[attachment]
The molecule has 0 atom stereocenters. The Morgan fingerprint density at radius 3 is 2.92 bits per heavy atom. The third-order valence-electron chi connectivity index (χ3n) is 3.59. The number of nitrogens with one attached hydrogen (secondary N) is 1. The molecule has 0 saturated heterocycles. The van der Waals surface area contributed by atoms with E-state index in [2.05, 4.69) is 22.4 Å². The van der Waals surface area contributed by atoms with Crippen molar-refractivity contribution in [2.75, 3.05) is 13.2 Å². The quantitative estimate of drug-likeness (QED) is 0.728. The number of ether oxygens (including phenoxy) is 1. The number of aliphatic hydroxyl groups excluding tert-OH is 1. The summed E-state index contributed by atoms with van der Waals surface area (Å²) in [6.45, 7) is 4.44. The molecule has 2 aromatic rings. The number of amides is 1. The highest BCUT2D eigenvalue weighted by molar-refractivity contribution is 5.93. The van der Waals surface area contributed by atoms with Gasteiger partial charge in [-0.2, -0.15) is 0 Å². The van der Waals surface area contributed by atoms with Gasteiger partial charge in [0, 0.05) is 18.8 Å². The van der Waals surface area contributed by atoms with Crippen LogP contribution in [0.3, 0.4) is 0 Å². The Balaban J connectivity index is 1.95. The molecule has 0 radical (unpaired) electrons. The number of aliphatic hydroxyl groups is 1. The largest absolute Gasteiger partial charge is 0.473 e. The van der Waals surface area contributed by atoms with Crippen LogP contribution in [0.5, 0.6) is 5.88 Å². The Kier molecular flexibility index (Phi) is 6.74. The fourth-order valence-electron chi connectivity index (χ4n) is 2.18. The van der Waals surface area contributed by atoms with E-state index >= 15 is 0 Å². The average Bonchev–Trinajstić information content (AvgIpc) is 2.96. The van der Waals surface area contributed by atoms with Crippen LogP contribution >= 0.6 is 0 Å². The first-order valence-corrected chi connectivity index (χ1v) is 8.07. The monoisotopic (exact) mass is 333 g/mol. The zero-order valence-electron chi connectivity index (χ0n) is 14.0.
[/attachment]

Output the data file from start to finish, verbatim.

The molecule has 0 atom stereocenters. The Morgan fingerprint density at radius 3 is 2.92 bits per heavy atom. The third-order valence-electron chi connectivity index (χ3n) is 3.59. The number of nitrogens with one attached hydrogen (secondary N) is 1. The molecule has 0 saturated heterocycles. The van der Waals surface area contributed by atoms with E-state index in [2.05, 4.69) is 22.4 Å². The van der Waals surface area contributed by atoms with Crippen molar-refractivity contribution in [2.75, 3.05) is 13.2 Å². The quantitative estimate of drug-likeness (QED) is 0.728. The number of ether oxygens (including phenoxy) is 1. The number of aliphatic hydroxyl groups excluding tert-OH is 1. The summed E-state index contributed by atoms with van der Waals surface area (Å²) in [6.45, 7) is 4.44. The molecule has 2 aromatic rings. The number of amides is 1. The highest BCUT2D eigenvalue weighted by molar-refractivity contribution is 5.93. The van der Waals surface area contributed by atoms with Gasteiger partial charge in [-0.2, -0.15) is 0 Å². The van der Waals surface area contributed by atoms with Gasteiger partial charge in [0, 0.05) is 18.8 Å². The van der Waals surface area contributed by atoms with Crippen LogP contribution in [0.3, 0.4) is 0 Å². The Balaban J connectivity index is 1.95. The molecule has 0 radical (unpaired) electrons. The number of aliphatic hydroxyl groups is 1. The largest absolute Gasteiger partial charge is 0.473 e. The van der Waals surface area contributed by atoms with Crippen LogP contribution in [0.5, 0.6) is 5.88 Å². The Kier molecular flexibility index (Phi) is 6.74. The fourth-order valence-electron chi connectivity index (χ4n) is 2.18. The van der Waals surface area contributed by atoms with E-state index >= 15 is 0 Å². The average Bonchev–Trinajstić information content (AvgIpc) is 2.96. The van der Waals surface area contributed by atoms with Crippen LogP contribution >= 0.6 is 0 Å². The first-order valence-corrected chi connectivity index (χ1v) is 8.07. The monoisotopic (exact) mass is 333 g/mol. The zero-order valence-electron chi connectivity index (χ0n) is 14.0.